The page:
I have decided to live a life of freedom ….after struggling for years with trying to “catch up” ….”be somebody” ,”be my best” and all of those very american slogans that we try our hardest to live up to i began to realize that this is my life not an ad agency slogan…not my mothers or families not my “successfull friends” and not a reality tv episode.Suddenly i feel no urge to be liked or pleased but to find out what is behind the mask i have been carefully taught to wear
one of being docile …subservent …passive …dull .. silent …angry but smiling ….in other words fearfull.
scared of rain and sunlight frightened by the beauty and the ugliness of life ….i am on the verge of 50 half my life is lived and well frankly that half belonged to all the people who dominated my youth ….parents ,family and friends who helped recover and served as surrogate family. well all that i am rethinking and re-schooling myself about who I am today ..these people taught me there fears and dreams …but this time belongs to me and the other half will be incredibly beautifull.you aint seen nothin yet
there will be music …there will be costumes….lol.. there will be growth and Change new languages and a lot of fucking money .
no more freebies …for all you pimps who felt you got over …getting shit from me for free the jokes on you because you only got a quarter of me..i can smell a user from a mile away because of you …you served your purpose thank you teacher! .you taught me that when you pay someone what there worth you get what there worth and then some. but a penny and nickle pimp will only get a penny and nickle hoes worth of anything…in other words you cheated yourself .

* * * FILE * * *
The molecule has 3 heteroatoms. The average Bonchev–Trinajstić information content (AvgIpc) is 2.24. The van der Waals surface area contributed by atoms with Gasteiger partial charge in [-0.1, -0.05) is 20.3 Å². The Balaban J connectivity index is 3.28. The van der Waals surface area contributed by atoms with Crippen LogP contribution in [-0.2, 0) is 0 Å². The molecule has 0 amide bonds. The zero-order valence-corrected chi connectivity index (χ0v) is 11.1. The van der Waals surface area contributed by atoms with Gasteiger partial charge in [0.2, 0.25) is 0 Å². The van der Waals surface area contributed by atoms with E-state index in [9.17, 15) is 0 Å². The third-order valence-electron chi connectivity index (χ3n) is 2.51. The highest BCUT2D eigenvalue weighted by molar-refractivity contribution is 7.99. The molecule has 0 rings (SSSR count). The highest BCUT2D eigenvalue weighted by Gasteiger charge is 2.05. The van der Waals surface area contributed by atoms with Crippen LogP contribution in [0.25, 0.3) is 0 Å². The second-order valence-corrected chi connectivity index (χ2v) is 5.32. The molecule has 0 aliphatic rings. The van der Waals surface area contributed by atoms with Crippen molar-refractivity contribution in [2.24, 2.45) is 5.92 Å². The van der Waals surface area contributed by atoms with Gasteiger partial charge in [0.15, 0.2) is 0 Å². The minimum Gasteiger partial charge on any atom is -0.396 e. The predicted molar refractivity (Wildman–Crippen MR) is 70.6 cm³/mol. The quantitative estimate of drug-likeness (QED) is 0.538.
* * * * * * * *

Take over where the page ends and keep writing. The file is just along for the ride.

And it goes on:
because i no longer desire to be mediocre the store is closed and will reopen with a brand new direction .a direct from your pocket to my account attitude …yes i am putting to work all i learned in the american game …sit on it till they give u what your worth.
the visceral obsessive post Drum & Base emotional electro
Lift up the fresh cut grass and you’ll find a whole underworld of dark and creepy creatures …Thats what makes Pusha T the new Biggy..the Next JZ
they have that Beatles songbook meets Kate Bush and Air mash-up sound that i find hypnotic
Miljohn Ruperto, Appearance of Isabel Rosario Cooper, 2006-10 (still)
FOR IMMEDIATE RELEASE
Miljohn Ruperto: Isabel Rosario Cooper
February 28-April 12, 2014
Opening Reception: Friday, February 28, 6-8PM
Koenig & Clinton is pleased to announce its first solo exhibition with Los Angeles-based artist Miljohn Ruperto. Four years in the making, the artist deploys photography, film, video, and screenplay in homage to the eponymous actress. Isabel Rosario Cooper retrieves the actress from the sidelines of historical periphery and recasts her as a cinematic protagonist, releasing her image from the racial confines of both Hollywood and U.S. history.
Isabel Rosario Cooper began her career as a dancer, singer, and actress in Manila, Philippines in the mid-1920s, where she first met U.S. General Douglas MacArthur. In 1930, MacArthur took the 16-year old, mixed race vaudevillean as his mistress and subsequently arranged to keep her in a covert residence at the Chastleton Hotel in Washington, D.C. It is rumored that Cooper abided by a strict order to not leave her room for four years. When she did eventually leave, she moved west to continue her acting career in Hollywood. Before her suicide in 1960, Cooper appeared as an extra in numerous cinematic features.